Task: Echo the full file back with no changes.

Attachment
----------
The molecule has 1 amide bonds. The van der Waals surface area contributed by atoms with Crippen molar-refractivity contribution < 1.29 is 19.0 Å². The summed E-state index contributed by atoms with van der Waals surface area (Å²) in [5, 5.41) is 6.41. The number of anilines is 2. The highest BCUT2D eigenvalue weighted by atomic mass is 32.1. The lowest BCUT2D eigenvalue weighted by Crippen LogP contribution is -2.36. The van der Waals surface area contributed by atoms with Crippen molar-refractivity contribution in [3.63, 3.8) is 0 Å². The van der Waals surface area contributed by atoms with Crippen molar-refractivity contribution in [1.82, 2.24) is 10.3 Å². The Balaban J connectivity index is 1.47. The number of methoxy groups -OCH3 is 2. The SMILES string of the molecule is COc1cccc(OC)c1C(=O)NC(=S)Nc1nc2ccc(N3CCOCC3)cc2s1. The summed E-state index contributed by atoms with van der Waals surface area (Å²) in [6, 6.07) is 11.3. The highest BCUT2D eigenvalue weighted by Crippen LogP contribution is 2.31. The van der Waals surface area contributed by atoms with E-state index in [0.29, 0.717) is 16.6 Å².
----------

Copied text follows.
The molecule has 1 amide bonds. The van der Waals surface area contributed by atoms with Crippen molar-refractivity contribution < 1.29 is 19.0 Å². The summed E-state index contributed by atoms with van der Waals surface area (Å²) in [5, 5.41) is 6.41. The number of anilines is 2. The highest BCUT2D eigenvalue weighted by atomic mass is 32.1. The lowest BCUT2D eigenvalue weighted by Crippen LogP contribution is -2.36. The van der Waals surface area contributed by atoms with Crippen molar-refractivity contribution in [3.63, 3.8) is 0 Å². The van der Waals surface area contributed by atoms with Crippen molar-refractivity contribution in [1.82, 2.24) is 10.3 Å². The Balaban J connectivity index is 1.47. The number of methoxy groups -OCH3 is 2. The SMILES string of the molecule is COc1cccc(OC)c1C(=O)NC(=S)Nc1nc2ccc(N3CCOCC3)cc2s1. The summed E-state index contributed by atoms with van der Waals surface area (Å²) in [6, 6.07) is 11.3. The highest BCUT2D eigenvalue weighted by Crippen LogP contribution is 2.31. The van der Waals surface area contributed by atoms with E-state index in [0.29, 0.717) is 16.6 Å².